The Elizabethan age might be better named the beginning of the smoking era. No unprejudiced person who has given thought to the subject can question the propriety of dividing our history into two periods—the pre-smoking and the smoking…I know, I feel, that with the introduction of tobacco England woke up from a long sleep. Suddenly a new zest had been given to life. The glory of existence became a thing to speak of. Men who had hitherto only concerned themselves with the narrow things of home put a pipe into their mouths and became philosophers.

You could say much the same thing about coffee, which turned people into what the pharmacologist Louis Lewin, quoted by Pendergrast, calls “coffee house politicians who drink cup after cup…and by this abuse are inspired to profound wisdom.” Lewin calls the symptoms of caffeine usage “a remarkable loquaciousness sometimes accompanied by accelerated association of ideas,” which sounds about right to me. (It’s also true that the effects of caffeine in such settings are hard to separate from those of nicotine. Pendergrast quotes a contemporary observer of the London coffeehouse: “The whole place stank of tobacco like the cabin of a barge.”)

And writers and artists of all kinds—who quickly turned coffee into an essential component of the bohemian life—have long been aware of how deeply coffee affects us, both creatively and in smaller, more human ways. As one of them writes:

Everything becomes agitated. Ideas quick march into motion like battalions of a grand army to its legendary fighting ground, and the battle rages. Memories charge in, bright flags on high; the cavalry of metaphor deploys with a magnificent gallop…Forms and shapes and characters rear up; the paper is spread with ink—for the nightly labor begins and ends with torrents of this black water, as a battle opens and concludes with black powder.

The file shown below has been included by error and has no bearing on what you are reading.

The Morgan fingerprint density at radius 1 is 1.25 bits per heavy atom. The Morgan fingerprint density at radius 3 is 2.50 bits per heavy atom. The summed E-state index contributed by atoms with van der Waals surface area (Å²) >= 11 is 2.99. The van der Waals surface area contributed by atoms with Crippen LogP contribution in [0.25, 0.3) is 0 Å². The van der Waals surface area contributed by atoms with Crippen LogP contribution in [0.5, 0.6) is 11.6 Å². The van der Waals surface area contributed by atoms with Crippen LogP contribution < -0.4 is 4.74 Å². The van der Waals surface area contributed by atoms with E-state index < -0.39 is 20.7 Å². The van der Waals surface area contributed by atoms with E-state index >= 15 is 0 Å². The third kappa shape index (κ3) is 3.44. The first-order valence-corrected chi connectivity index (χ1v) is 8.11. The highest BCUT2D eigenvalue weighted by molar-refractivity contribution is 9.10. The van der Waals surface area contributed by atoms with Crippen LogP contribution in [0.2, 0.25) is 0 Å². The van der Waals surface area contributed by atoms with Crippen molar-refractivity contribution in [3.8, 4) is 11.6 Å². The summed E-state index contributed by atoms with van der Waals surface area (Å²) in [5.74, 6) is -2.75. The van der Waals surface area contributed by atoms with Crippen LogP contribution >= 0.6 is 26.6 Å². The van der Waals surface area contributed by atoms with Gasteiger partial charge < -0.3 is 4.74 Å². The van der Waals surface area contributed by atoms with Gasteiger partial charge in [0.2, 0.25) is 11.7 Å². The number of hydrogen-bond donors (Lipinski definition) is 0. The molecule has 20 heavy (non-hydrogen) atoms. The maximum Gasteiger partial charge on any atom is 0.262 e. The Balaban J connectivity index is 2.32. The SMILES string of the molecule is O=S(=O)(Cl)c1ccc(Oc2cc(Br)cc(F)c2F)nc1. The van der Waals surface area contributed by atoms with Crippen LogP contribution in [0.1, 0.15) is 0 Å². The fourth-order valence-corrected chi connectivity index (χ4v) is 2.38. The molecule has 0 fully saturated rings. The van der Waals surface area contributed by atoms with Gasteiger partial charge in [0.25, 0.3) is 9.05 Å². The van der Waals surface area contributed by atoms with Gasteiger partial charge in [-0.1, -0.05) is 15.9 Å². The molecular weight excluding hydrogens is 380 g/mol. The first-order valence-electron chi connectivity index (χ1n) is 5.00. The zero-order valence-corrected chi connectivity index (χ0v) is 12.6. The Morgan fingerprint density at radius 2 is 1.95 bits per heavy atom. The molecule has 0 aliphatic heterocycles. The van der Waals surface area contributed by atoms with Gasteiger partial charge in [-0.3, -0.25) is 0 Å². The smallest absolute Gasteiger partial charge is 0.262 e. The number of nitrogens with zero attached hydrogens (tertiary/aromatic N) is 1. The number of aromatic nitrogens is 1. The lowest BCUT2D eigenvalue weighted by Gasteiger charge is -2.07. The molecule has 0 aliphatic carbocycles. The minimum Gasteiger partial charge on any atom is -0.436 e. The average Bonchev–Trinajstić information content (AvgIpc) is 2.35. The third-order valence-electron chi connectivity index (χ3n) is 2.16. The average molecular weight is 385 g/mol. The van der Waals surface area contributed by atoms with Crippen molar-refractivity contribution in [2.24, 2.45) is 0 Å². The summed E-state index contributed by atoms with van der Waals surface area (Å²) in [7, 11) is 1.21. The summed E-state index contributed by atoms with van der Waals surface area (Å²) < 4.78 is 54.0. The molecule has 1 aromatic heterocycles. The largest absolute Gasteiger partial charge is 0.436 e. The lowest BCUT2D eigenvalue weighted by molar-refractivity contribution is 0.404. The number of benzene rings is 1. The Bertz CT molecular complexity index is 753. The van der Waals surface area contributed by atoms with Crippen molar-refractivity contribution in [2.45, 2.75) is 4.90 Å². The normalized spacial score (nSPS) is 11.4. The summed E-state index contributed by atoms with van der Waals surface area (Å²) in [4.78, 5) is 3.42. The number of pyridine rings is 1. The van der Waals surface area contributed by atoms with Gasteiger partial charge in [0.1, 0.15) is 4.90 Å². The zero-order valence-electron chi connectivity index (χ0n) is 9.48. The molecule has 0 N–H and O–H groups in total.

Another notes:

I think the answer is we all need a little help, and the coffee’s a little help with everything—social, energy, don’t know what to do next, don’t know how to start my day, don’t know how to get through this afternoon, don’t know how to stay alert. We want to do a lot of stuff; we’re not in great shape. We didn’t get a good night’s sleep. We’re a little depressed. Coffee solves all these problems in one delightful little cup.

The former quote is from Balzac; the latter, from Jerry Seinfeld. And it’s my lady caffeine who joins them—and all of us—together, as we enjoy one of the most profound pleasures that life has to offer.

“Be not solitary, be not idle”

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The great direction which Burton has left to men disordered like you, is this, Be not solitary; be not idle: which I would thus modify;—If you are idle, be not solitary; if you are solitary, be not idle.

Samuel Johnson, in a letter to James Boswell

Written by nevalalee

August 21, 2011 at 8:34 am